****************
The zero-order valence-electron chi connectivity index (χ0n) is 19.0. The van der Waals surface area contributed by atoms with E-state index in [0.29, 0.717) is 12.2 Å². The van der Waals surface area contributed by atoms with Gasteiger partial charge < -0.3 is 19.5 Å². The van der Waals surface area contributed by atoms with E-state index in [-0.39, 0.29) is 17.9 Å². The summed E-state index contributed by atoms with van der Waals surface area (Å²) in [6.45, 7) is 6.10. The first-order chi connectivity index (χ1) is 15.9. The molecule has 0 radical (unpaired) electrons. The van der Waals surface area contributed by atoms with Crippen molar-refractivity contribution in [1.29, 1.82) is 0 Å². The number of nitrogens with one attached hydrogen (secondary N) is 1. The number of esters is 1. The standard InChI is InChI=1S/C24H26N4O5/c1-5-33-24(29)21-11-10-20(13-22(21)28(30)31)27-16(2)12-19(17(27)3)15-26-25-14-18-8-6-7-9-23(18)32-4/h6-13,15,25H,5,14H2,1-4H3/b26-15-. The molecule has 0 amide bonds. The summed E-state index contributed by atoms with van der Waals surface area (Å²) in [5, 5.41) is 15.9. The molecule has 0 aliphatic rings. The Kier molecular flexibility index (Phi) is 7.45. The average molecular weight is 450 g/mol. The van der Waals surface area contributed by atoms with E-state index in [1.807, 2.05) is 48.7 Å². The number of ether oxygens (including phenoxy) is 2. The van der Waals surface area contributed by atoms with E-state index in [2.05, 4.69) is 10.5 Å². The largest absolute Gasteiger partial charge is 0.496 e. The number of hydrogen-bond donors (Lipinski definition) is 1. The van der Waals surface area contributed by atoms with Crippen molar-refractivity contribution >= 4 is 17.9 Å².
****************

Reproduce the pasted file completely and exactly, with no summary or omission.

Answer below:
The zero-order valence-electron chi connectivity index (χ0n) is 19.0. The van der Waals surface area contributed by atoms with E-state index in [0.29, 0.717) is 12.2 Å². The van der Waals surface area contributed by atoms with Gasteiger partial charge < -0.3 is 19.5 Å². The van der Waals surface area contributed by atoms with E-state index in [-0.39, 0.29) is 17.9 Å². The summed E-state index contributed by atoms with van der Waals surface area (Å²) in [6.45, 7) is 6.10. The first-order chi connectivity index (χ1) is 15.9. The molecule has 0 radical (unpaired) electrons. The van der Waals surface area contributed by atoms with Crippen molar-refractivity contribution in [1.29, 1.82) is 0 Å². The number of nitrogens with one attached hydrogen (secondary N) is 1. The number of esters is 1. The standard InChI is InChI=1S/C24H26N4O5/c1-5-33-24(29)21-11-10-20(13-22(21)28(30)31)27-16(2)12-19(17(27)3)15-26-25-14-18-8-6-7-9-23(18)32-4/h6-13,15,25H,5,14H2,1-4H3/b26-15-. The molecule has 0 amide bonds. The summed E-state index contributed by atoms with van der Waals surface area (Å²) in [5, 5.41) is 15.9. The molecule has 0 aliphatic rings. The Kier molecular flexibility index (Phi) is 7.45. The average molecular weight is 450 g/mol. The van der Waals surface area contributed by atoms with E-state index in [1.807, 2.05) is 48.7 Å². The number of ether oxygens (including phenoxy) is 2. The van der Waals surface area contributed by atoms with E-state index in [2.05, 4.69) is 10.5 Å². The largest absolute Gasteiger partial charge is 0.496 e. The number of hydrogen-bond donors (Lipinski definition) is 1. The van der Waals surface area contributed by atoms with Crippen molar-refractivity contribution >= 4 is 17.9 Å².